OUR VIEW: Flood response is impressive, but we need to keep planning for the next one
People talk about “baptism by fire,” but at least two local officials got a “baptism by flood” last week.
Kyle Holmes started the week in his usual position of Chief Deputy Assessor, then went to a second interview for the job of Carlton County Assessor — after a 6 a.m. start to his Tuesday work day to survey the flooding — then got the job offer Tuesday afternoon and accepted Wednesday morning.
Moose Lake City Administrator Tim Peterson had been on the job five days when the Pine Journal spoke with him last week Wednesday, as the flood waters continued to rise in Moosehead Lake.
Both men exemplify the response to the most recent round of flooding by public officials, which was thoughtful, thorough and proactive. Everyone from township to city to county employees definitely learned from the 500-year flood in 2012 and it showed in the way they worked both during and after the flooding.
Peterson, as a newcomer, may not have had the knowledge to steer the ship, but he was quick to respond to inquiries and listened to the city’s employees, who did speak from experience.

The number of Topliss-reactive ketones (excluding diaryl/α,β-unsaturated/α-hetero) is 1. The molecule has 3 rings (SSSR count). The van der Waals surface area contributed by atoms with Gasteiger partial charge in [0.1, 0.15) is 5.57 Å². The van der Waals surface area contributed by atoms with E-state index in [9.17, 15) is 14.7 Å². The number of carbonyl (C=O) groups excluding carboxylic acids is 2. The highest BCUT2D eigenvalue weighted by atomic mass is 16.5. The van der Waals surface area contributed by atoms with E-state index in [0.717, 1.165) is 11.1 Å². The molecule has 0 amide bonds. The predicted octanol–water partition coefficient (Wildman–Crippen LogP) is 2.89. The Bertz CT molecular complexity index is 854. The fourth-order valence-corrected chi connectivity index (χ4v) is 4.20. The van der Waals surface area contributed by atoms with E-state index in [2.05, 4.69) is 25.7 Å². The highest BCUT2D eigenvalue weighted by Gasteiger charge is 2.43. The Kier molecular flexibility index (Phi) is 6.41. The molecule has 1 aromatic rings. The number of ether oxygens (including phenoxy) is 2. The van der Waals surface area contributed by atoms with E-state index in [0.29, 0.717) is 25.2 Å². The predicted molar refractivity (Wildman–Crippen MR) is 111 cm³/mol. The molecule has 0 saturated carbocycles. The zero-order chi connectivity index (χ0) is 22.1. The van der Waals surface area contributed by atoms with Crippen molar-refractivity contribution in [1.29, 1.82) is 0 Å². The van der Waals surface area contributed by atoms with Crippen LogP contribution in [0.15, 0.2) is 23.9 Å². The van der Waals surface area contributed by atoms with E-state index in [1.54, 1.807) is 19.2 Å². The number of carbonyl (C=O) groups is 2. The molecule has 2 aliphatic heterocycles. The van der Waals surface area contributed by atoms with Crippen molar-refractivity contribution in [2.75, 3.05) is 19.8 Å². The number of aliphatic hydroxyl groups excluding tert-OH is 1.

“I can’t stress enough, from the moment it even looked like it might flood through this morning, we’ve had incredible attention to detail from police, fire, utilities and more,” he said. “This city is extremely prepared and has worked tirelessly since it started raining two days ago.”
We congratulate everyone who worked to respond to last week’s flash flooding in southern Carlton County, including the many volunteers who turned out to clear parks or help neighbors. And we should not forget the Minnesota Sex Offender Program clients and Challenge Incarceration Program (CIP) inmates, who filled sandbags (MSOP and CIP) and stacked them around the main lift station (CIP) in Moose Lake.
At the same time, we can’t help ask what more could be done. It feels like flooding events such as this one are not a “once every 100 years” event anymore, and our cities, county and state should plan accordingly.
Homes should not be rebuilt in flood plains, and cities need to work toward a goal of ensuring their sewage treatment systems will not be overwhelmed by rain and high waters, although we acknowledge that they cannot build for catastrophic events. Residents also need to embrace their own responsibilities for making sure their sewer drains are not letting in rainwater and contributing to the challenges our sometimes sodden cities face.
We hope officials will continue the work of preparing Carlton County and its residents for the future that climate change is surely bringing already.